Lockdown browsers invade students’ privacy and add stress to exams. Are they worth it?
Honorlock, an online exam proctoring service popularized by educational institutions during the coronavirus pandemic, has raised privacy concerns. (Julia Nikhinson/The Diamondback)
Views expressed in opinion columns are the author’s own.
With the first few weeks of classes behind us, many students are preparing for one of the most stressful and dreaded times of every semester: midterm exams.
For many students, studying, note-taking, lecture-watching and stressing are the only things they have time for during midterm season (if they are looking to score well, of course). And even with hours of preparation, exam grades can still end up being less than ideal.
Normally, most exams are proctored in a lecture hall where either the professor or teaching assistants are present to respond to questions and watch over students. But, like most things during the coronavirus pandemic, exams have been adapted for an online setting. While some students are left alone to do their exams, not all have been so lucky.
Some university classes have asked students to install a lockdown browser, a specialized browser that prohibits users from accessing any page, function or other application during an assessment. Other classes require students to install Honorlock, a Chrome extension that goes so far as to record students by camera and microphone. It can even detect when a student’s mobile device is in the room.
Some professors see this as the surest way to maintain academic integrity. But this is a massive invasion of privacy that adds a new layer of anxiety to an already doubly stressful coronavirus exam period.
With the semester mostly online, many students are taking their classes from the comfort of their home, a location meant to be a safe space where a student’s privacy is protected. However, Honorlock requires students to have cameras and microphones turned on for the entirety of their assessment, recording every move the student makes and alerting the professor of any computer-detected suspicion, whether warranted or not.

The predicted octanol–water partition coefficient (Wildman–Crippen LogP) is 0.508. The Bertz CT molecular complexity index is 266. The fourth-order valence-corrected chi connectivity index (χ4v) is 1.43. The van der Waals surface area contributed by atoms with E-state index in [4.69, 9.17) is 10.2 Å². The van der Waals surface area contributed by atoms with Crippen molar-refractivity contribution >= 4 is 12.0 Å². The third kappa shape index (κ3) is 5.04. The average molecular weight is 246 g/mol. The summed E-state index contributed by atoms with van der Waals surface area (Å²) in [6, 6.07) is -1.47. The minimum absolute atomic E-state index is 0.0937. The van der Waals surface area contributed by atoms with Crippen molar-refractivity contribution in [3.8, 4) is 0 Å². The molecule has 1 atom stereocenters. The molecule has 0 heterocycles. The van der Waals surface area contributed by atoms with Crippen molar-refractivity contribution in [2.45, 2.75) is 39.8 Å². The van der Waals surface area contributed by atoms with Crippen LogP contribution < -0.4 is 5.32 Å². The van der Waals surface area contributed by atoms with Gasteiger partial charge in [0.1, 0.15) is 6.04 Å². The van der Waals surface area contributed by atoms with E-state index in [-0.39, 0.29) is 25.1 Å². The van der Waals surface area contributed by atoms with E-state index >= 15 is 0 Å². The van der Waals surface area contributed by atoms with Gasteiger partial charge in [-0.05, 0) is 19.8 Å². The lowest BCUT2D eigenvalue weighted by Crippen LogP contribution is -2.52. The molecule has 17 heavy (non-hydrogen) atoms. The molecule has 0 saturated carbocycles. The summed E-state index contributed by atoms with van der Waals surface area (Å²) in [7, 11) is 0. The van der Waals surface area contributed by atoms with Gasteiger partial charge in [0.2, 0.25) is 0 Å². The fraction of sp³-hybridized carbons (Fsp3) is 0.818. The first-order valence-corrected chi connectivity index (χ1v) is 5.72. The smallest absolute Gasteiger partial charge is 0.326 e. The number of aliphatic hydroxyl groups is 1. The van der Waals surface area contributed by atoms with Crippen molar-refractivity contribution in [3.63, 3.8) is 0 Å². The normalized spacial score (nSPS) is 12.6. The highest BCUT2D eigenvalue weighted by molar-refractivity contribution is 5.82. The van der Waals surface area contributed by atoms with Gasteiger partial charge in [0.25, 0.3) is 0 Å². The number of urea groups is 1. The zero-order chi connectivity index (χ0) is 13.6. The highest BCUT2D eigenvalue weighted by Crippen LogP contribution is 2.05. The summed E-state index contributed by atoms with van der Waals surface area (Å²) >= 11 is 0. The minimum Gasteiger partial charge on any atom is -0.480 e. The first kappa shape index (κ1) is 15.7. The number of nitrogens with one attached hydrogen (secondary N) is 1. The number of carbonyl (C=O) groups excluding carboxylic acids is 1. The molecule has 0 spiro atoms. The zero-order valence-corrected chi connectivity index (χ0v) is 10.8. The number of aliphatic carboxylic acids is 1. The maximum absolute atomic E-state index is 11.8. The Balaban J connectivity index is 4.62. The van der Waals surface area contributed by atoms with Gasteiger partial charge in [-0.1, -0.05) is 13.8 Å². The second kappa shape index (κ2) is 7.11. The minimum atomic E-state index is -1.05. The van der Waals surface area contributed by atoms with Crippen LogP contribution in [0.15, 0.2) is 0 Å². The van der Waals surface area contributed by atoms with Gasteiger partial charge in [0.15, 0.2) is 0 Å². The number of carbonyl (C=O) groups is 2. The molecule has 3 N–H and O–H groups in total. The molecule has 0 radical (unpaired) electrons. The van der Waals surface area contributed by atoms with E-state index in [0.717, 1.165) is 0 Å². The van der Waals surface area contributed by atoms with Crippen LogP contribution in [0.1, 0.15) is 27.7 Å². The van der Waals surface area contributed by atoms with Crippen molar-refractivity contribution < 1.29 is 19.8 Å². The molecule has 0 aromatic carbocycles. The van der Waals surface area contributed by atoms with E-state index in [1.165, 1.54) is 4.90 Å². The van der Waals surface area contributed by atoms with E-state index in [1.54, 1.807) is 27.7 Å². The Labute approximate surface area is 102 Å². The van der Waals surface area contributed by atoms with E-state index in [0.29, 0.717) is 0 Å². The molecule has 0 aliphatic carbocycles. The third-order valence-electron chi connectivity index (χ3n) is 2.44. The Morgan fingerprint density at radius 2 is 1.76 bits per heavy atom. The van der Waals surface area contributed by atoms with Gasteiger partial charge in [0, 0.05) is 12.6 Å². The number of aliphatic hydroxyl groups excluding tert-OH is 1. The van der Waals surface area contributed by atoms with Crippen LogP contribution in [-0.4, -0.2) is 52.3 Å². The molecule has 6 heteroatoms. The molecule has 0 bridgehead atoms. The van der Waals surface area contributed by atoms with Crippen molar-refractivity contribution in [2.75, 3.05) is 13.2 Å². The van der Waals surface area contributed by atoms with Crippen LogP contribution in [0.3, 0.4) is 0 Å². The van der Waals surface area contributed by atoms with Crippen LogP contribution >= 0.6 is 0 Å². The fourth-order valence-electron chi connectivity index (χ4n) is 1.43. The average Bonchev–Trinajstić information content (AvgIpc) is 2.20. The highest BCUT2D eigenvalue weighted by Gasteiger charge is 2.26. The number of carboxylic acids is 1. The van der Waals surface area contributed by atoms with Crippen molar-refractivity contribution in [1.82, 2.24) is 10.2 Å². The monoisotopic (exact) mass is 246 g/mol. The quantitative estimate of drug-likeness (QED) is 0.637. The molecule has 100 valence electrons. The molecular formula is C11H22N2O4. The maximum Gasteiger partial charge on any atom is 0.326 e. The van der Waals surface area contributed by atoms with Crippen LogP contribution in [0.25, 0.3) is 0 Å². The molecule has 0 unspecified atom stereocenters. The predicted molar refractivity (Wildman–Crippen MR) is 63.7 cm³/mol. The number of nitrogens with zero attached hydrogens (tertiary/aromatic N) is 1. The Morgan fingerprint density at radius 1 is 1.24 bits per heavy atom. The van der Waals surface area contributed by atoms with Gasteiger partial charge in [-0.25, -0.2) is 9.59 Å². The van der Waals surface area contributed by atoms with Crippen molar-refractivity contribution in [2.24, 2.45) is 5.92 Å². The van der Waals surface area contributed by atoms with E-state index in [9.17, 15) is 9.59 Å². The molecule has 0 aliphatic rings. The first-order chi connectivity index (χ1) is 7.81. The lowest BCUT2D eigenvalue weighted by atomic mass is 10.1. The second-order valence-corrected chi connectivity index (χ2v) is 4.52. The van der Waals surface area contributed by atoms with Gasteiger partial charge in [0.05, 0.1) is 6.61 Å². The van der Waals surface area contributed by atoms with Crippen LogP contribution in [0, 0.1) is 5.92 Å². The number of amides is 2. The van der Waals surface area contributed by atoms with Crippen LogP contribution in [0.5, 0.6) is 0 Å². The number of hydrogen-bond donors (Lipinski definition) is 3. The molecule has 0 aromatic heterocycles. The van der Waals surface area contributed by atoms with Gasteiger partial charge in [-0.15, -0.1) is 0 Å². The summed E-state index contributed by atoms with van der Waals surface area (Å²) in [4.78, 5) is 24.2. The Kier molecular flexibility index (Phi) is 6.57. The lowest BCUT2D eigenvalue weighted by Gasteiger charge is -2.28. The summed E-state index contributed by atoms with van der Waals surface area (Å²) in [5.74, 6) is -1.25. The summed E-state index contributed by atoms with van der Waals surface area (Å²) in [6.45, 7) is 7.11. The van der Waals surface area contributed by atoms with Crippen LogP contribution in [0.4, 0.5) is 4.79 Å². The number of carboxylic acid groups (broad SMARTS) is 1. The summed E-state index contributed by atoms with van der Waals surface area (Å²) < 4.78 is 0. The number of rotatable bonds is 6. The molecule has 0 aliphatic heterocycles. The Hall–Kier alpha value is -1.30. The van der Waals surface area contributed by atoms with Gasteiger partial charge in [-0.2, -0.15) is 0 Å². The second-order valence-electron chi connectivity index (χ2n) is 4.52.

Requiring students to use browsers that monitor your every eye-glance, twitch and breath puts a new pressure on the student to remain stiff as a board while also working diligently through the presented problems.
Invasive privacy violations during an already uncomfortable exam can be incredibly damaging to students’ well-being — and their test scores. With these technologies, the student’s focus often moves away from exam material and onto the fear of being wrongfully identified by the system as a cheater. And students who normally mouth questions to themselves, use scratch paper or even stretch for a moment off-screen now run the risk of being reported to the university or facing disciplinary action.
Professors who are so worried about maintaining academic integrity should reprioritize — is unfairly policing students in the name of academic integrity more important than fostering a productive learning environment, especially when the world is anything but productive?
To eliminate this anxiety for both students and professors, exams should be open-note, where students are encouraged to use their lecture notes and resources. Online school is hard as it is; students will still need to prepare diligently, review lecture material and work hard, even when notes are allowed. And at least then, they can do so without the fear of being flagged and reported for yawning or checking the time on their phone.
Gabriella Kurczeski is a junior English and psychology major. She can be reached at email@example.com.